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Captain America #1: We’ve Been Spoiled

Rick Remender tries to fill the incomparable Ed Brubaker's giant shoes with the Star-Spangled Avenger.

Captain America #1

This review is really going to serve as more of a warning for all Captain America fans. We’ve been spoiled; Ed Brubaker has treated us to the absolute best run on the Captain in years. With that run finished, the fate of the Star-Spangled Avenger has been left to writer Rick Remender and artist John Romita Jr. The team’s first outing, Captain America #1 is, really, really, weird. I’ve read it three times and I’m still unsure if I like it or not. I will say this; Remender is putting his foot to the gas trying to make sure his work is not compared to Brubaker. He succeeds, and that may be where the problem is.

Captain America #1 opens with Steve Rogers as a child in 1926 witnessing his mother being beaten by his father. I didn’t know Steve Rogers came from an abusive home and I could see no real reason to include this scenario. From there, we cut to Captain America attempting to stop a biological terrorist called Green Skull. No, I did not make that up. A man with a Green Skull has decided that mankind is too sick to survive so he has loaded a plane with a biotoxin that will eliminate mankind by turning them into plant fertilizer. Think of it as Poison Ivy’s big brother trying to make a name for himself. Cap foils the plot and then heads off to meet Sharon, the SHIELD agent who has just proposed marriage to him.

Here’s where it gets weird. Captain America, the greatest hero we have, is requested by SHIELD to look into a subway car traveling a line through a station that has been abandoned for eighty years. Really? Captain America is asked to investigate something best left to subway officials and local cops? Cap and Sharon are met by a guard and, after exchanging a weird pass code, are let into the station. Steve gets aboard the train and, oops, turns out it’s an inter-dimensional vehicle that transports Steve to Dimension Z. There, Arnim Zola attempts to draw the Super Serum out of the good Captain to inject in Zola’s clone son. Captain America escapes with the child, but is now stranded in Dimension Z.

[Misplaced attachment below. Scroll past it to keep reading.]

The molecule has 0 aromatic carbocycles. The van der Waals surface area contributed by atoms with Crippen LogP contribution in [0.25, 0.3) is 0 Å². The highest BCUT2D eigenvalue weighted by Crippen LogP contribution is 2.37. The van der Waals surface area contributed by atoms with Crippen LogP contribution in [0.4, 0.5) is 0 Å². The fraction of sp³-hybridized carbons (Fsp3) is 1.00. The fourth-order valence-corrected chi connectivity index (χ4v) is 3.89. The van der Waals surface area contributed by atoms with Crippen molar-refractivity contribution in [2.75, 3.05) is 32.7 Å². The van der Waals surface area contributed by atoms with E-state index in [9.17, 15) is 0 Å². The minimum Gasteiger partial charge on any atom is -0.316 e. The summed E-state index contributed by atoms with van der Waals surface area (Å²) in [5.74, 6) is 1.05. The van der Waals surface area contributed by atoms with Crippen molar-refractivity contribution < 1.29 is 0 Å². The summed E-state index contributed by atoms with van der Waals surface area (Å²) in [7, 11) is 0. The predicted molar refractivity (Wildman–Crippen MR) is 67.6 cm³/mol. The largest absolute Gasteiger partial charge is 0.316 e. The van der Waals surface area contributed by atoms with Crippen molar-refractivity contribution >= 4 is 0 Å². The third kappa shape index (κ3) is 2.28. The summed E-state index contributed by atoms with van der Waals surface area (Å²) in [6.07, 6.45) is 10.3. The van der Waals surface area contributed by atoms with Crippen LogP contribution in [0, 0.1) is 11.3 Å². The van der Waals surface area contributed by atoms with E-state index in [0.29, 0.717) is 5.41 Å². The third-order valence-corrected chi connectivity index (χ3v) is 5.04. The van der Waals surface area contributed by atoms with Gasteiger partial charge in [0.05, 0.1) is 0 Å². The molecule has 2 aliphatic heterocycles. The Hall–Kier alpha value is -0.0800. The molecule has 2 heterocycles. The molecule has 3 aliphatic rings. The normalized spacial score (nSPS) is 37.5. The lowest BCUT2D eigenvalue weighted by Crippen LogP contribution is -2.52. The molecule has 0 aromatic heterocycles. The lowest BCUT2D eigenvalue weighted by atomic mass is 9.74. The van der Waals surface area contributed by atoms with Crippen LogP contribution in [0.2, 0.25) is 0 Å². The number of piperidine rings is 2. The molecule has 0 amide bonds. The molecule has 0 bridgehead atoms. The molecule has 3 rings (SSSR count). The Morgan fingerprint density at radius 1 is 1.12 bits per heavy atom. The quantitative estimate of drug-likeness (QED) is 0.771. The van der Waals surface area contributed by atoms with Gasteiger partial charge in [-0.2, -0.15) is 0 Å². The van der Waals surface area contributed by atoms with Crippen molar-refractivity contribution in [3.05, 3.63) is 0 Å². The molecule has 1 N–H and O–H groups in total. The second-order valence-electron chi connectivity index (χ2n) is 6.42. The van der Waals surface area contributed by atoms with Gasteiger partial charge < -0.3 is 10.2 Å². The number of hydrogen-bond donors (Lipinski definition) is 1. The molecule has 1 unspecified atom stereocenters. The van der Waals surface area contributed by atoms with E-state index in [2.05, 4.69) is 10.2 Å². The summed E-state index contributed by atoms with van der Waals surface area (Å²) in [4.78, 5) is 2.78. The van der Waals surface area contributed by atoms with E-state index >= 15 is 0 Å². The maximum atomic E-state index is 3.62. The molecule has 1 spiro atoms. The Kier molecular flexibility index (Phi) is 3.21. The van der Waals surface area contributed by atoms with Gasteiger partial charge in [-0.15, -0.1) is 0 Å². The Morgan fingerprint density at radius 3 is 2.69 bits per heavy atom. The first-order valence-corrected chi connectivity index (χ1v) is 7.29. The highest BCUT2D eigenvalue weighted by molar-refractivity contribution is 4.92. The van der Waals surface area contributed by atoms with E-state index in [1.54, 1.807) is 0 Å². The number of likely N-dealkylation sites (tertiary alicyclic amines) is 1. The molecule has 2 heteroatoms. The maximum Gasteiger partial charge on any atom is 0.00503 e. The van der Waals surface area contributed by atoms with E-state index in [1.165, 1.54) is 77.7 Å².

See what I mean? This is not just weird, but weird largely just to be weird. Using this multitude of plot points, Remender has fully and quickly separated himself from Brubaker’s run by surgically slicing off the seriousness and depth of the character. I’m all for goofy, fun comic book stories, but coming so soon after Brubaker’s run, Remender would have been better served to slowly ease us into his story arc. Instead, he throws everything but the kitchen sink in at once, and it comes off as a desperate play to make Captain America his own. I won’t go so far as to say Captain America #1 is bad, but it does miss the mark.

The saddest part of all this is how Remender’s purposefully weird story and sequence of forced events, leaves John Romita Jr’s art out in the cold. I worship Romita Jr., always have, but here his hyper-stylized work and dedication to making comics look like comics plays into the silliness of the story. I don’t think that Captain America needed to keep the same noir look as Brubaker’s run, but between the overindulgent story and the art, Captain America #1 comes off like a little kid’s comic instead of a story about the greatest hero on earth.

Eventually, the Remender/Romita Jr. collaboration will find it’s own voice. Let’s just hope that it happens before too many people get turned off.

6

(3 Story, 3 Art)